October 7, 2003
AOPA's efforts to get the "permanent" security-related temporary flight restrictions (TFRs) lifted continued Thursday in a meeting with Rep. Rick Larsen (D-Wash.). Larsen's district north of Seattle is one of areas most heavily impacted by TFRs demanded by the Department of Defense (DoD) after the September 11 attacks.
AOPA staff members contacted the Washington Pilots Association before the meeting to make sure they accurately conveyed the pilots' concerns to the congressman. Using an aeronautical chart with the restricted areas highlighted, the AOPA staffers explained the impact that the TFRs have on home pilots in Larsen's district.
"Congressman Larsen asked us if the Navy had similar restrictions over its bases in San Diego or elsewhere along the Pacific coast," said AOPA Vice President of Regulatory Affairs Melissa Bailey. "We told him no. He said he was at a loss to understand why the military commanders in his state still feel they need the TFRs."
"He told us he believed the commanders are looking at possibilities, not probabilities," added AOPA Legislative Affairs Director Julia Krauss.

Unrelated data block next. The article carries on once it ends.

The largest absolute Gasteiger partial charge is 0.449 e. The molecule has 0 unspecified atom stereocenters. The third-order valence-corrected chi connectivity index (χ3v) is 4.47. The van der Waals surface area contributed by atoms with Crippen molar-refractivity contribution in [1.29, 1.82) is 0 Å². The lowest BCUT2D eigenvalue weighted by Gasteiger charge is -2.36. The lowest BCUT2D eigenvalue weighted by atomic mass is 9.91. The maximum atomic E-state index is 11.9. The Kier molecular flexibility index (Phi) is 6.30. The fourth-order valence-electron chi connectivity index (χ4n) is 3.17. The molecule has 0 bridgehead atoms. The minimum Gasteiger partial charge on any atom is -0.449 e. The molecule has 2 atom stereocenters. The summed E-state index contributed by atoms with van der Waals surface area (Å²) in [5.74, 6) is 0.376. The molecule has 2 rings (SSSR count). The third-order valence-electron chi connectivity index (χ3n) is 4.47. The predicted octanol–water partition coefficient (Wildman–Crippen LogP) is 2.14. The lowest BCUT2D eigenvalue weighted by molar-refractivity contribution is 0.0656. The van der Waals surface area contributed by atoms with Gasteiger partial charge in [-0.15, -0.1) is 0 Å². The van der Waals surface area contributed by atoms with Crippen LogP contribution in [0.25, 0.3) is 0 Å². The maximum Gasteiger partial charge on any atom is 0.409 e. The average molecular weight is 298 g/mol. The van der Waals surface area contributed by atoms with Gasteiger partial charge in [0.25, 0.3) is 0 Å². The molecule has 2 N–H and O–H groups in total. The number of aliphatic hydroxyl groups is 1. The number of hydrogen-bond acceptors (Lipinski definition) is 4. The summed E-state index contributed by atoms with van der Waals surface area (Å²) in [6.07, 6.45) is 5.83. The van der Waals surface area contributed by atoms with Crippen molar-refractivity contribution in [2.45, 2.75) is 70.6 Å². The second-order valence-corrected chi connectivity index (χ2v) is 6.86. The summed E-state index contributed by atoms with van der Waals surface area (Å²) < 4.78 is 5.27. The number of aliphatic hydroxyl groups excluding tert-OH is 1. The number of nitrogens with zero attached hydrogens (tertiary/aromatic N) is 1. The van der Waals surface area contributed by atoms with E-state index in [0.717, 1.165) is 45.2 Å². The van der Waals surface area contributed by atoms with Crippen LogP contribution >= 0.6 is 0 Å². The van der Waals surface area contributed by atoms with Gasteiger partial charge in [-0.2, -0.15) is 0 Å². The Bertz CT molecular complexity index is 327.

Larsen introduced language into a House report on the FAA reauthorization bill expressing concern about the effect of the DoD-requested security TFRs and urging the FAA to work with the Pentagon and all interested parties to evaluate the ongoing need for the restrictions. AOPA Manager of Legislative Affairs Rachel Carr has worked closely with Larsen and his staff on the TFR issue.
AOPA has called on the Transportation Security Administration to review more than a dozen longstanding temporary flight restrictions. TSA Administrator James Loy responded recently, saying his agency is conducting a "thorough audit" of the restrictions.
Third class medical reform is taking too long, but AOPA will keep advocating for change and the prospects for reform in 2015 are good.
An Arizona airport ramp usually packed with business aircraft was transformed to a venue for fun and joy for 135 special-needs children and family members.
Pilots and aircraft owners have volunteered to transport hundreds of sea turtles rescued in Massachusetts to facilities equipped to care for them.
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